Comments

jwolski (author)2010-10-25

Unfortunately, I can't enter the duck tape contest since this instructable was published before the contest began. :(

NutandBolt (author)2010-10-20

I like your ible, I like welding. You had a problem, found a solution, lots of work on a simple tool. Job well done ;-)

jwolski (author)NutandBolt2010-10-20

Thanks NutandBolt! I had fun building it.

kelseymh (author)2010-10-18

Duct tape and the tool for all seasons! What could possibly make this a better Instructable? Oh, yes.....explosions (or maybe K'nex for the juvenile crowd).
Rated and featured, and thank you for the great story!

dombeef (author)kelseymh2010-10-19

Nope, duct tape is better than knex, and how about duct tape explosions?!

jwolski (author)dombeef2010-10-19

Duck tape, WD40, bacon, and explosions.

dombeef (author)jwolski2010-10-20

Yes, when the world is about to end in 2012, i will have all of that in my stomach...

jwolski (author)kelseymh2010-10-19

Thanks kelseymh. I will try to work explosions and k'nex into my next instructable. :)

McGyver2 (author)2010-10-19

Yet another one of the 100000000000001 use for duck tape. Keep up the good work, and great use of resourcefulness!

Book Girl (author)2015-06-06

clever, I wish you could have entered it in the contest

pcanywii (author)2013-06-14

well, it is techniclly duck tape but not completely. when you read the title, you think it is completely made of duck tape, but its not! still, good creativity though. :)

adamazing (author)2010-10-18

I don't suppose there's any reason why you couldn't do away with the tubing and make this a No-weld Duck Tape Mallet.

i.e. Take your idea for the "fancy" handle embellishments and just apply it directly to the threaded rod. Wrap some plastic bags/polythene/whatever plastic the laminate flooring came in, for some padding, then hold it in place with some duct tape.


I also felt a little bad for the poor sacrificial roll of tape :(

foxy1paco (author)adamazing2010-10-19

I have an idea for feeling little to no grief for the sacrificed roll. Why not use a super generic roll that one could pick up at a Dollar Store (here in the Ohio Valley)? It'd be more cost effective and you'd be able to sleep better at night.

ladynchains (author)foxy1paco2012-01-24

Oh, I'd have to use one of the pretty designer rolls for this project. ;)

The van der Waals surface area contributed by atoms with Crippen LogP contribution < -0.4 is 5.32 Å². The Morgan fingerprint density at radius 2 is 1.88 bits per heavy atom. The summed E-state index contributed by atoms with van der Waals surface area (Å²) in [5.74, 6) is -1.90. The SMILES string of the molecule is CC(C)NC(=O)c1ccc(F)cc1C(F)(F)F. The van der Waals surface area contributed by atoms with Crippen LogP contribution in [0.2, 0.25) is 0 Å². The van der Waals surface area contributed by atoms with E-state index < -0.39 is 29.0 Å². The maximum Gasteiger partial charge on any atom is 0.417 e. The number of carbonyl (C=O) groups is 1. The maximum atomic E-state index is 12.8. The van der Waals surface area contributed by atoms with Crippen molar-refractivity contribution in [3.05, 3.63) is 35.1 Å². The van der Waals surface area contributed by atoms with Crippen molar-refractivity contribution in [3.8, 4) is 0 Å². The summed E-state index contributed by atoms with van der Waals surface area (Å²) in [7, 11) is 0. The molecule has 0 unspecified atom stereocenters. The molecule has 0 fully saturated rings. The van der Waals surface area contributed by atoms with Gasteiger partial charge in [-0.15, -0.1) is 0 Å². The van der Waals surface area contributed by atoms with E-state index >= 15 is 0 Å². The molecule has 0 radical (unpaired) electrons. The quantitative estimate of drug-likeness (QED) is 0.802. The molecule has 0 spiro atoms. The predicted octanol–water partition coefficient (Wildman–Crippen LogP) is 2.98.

pie R []ed (author)adamazing2010-10-19

An easy no weld handle could be achieved by drilling trough a dowel (in sections if the bit isn't long enough), sliding the threaded rod through and securing it with a large washer and a nut. For added security you could use some thread lock on the end. 

adamazing (author)pie R []ed2010-10-19

I'm not sure I understand. I don't see any real reason for having a dowel or a metal tube at all. The only reason I could see for the metal tube is to make it more pleasant to hold but neither the metal tube nor the dowel would be particularly comfortable to use for long periods anyway.

As I say above, you could just do the instructable, but instead of welding the nuts to the tube, push the threaded rod through and secure with the nuts and washers. Then just wrap the handle with padding, thereby obviating the need to use the metal tube, or dowel.

jwolski (author)adamazing2010-10-19

I made it with the metal tube for a handle because it seemed like the most straight-forward way to get a solid handle on it. Ideally, I like my tools to have hardwood handles that feel comfortable and age with an attractive patina.

On the other hand, this is a duck tape mallet and is a bit silly (but useful). I think the simple piece of steel pipe with exposed nuts and bolts suit it well and provide the right level of comfort for what it is.

I welcome you to make you own version of it and share with everyone... that is what this site is about. :)

galixy (author)jwolski2010-11-04

I think we are missing the obvious... My version is gonna have a comfortable duct tape handle!

jwolski (author)galixy2010-11-05

Groovy! Post pics of it when you're done! :)

adamazing (author)jwolski2010-10-19

I made it with the metal tube for a handle because it seemed like the most straight-forward way to get a solid handle on it.

Yep, I understand that, and I don't think it's silly at all, it obviously works! There's no point in hand-carving a mahogany handle for a hammer made with a duct tape head :) If I had a welder I might have done the same thing. My initial suggestion was really only brainstorming on what I'd do given that I can't weld and don't have access to a welder. I didn't think Pie R []ed got that, hence my later reply. If I ever have to lay laminate flooring, I'll do a re-make :)